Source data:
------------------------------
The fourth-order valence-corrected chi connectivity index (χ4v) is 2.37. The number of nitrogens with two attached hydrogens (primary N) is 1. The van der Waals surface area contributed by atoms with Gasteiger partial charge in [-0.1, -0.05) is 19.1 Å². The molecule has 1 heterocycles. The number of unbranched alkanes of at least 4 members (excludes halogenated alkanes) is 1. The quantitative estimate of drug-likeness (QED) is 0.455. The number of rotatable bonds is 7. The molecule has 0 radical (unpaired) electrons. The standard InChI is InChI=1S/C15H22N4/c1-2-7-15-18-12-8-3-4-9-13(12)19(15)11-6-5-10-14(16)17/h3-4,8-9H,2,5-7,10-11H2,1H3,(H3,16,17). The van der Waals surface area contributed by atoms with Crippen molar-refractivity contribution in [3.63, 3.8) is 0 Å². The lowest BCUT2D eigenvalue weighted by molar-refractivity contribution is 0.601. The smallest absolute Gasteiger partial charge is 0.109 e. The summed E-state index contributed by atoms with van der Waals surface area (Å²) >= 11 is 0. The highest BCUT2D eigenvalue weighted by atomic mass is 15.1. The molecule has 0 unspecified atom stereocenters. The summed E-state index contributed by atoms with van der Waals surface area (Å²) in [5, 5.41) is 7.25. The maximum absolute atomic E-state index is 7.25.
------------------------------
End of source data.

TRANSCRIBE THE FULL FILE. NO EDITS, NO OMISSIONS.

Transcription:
The fourth-order valence-corrected chi connectivity index (χ4v) is 2.37. The number of nitrogens with two attached hydrogens (primary N) is 1. The van der Waals surface area contributed by atoms with Gasteiger partial charge in [-0.1, -0.05) is 19.1 Å². The molecule has 1 heterocycles. The number of unbranched alkanes of at least 4 members (excludes halogenated alkanes) is 1. The quantitative estimate of drug-likeness (QED) is 0.455. The number of rotatable bonds is 7. The molecule has 0 radical (unpaired) electrons. The standard InChI is InChI=1S/C15H22N4/c1-2-7-15-18-12-8-3-4-9-13(12)19(15)11-6-5-10-14(16)17/h3-4,8-9H,2,5-7,10-11H2,1H3,(H3,16,17). The van der Waals surface area contributed by atoms with Crippen molar-refractivity contribution in [3.63, 3.8) is 0 Å². The lowest BCUT2D eigenvalue weighted by molar-refractivity contribution is 0.601. The smallest absolute Gasteiger partial charge is 0.109 e. The summed E-state index contributed by atoms with van der Waals surface area (Å²) >= 11 is 0. The highest BCUT2D eigenvalue weighted by atomic mass is 15.1. The molecule has 0 unspecified atom stereocenters. The summed E-state index contributed by atoms with van der Waals surface area (Å²) in [5, 5.41) is 7.25. The maximum absolute atomic E-state index is 7.25.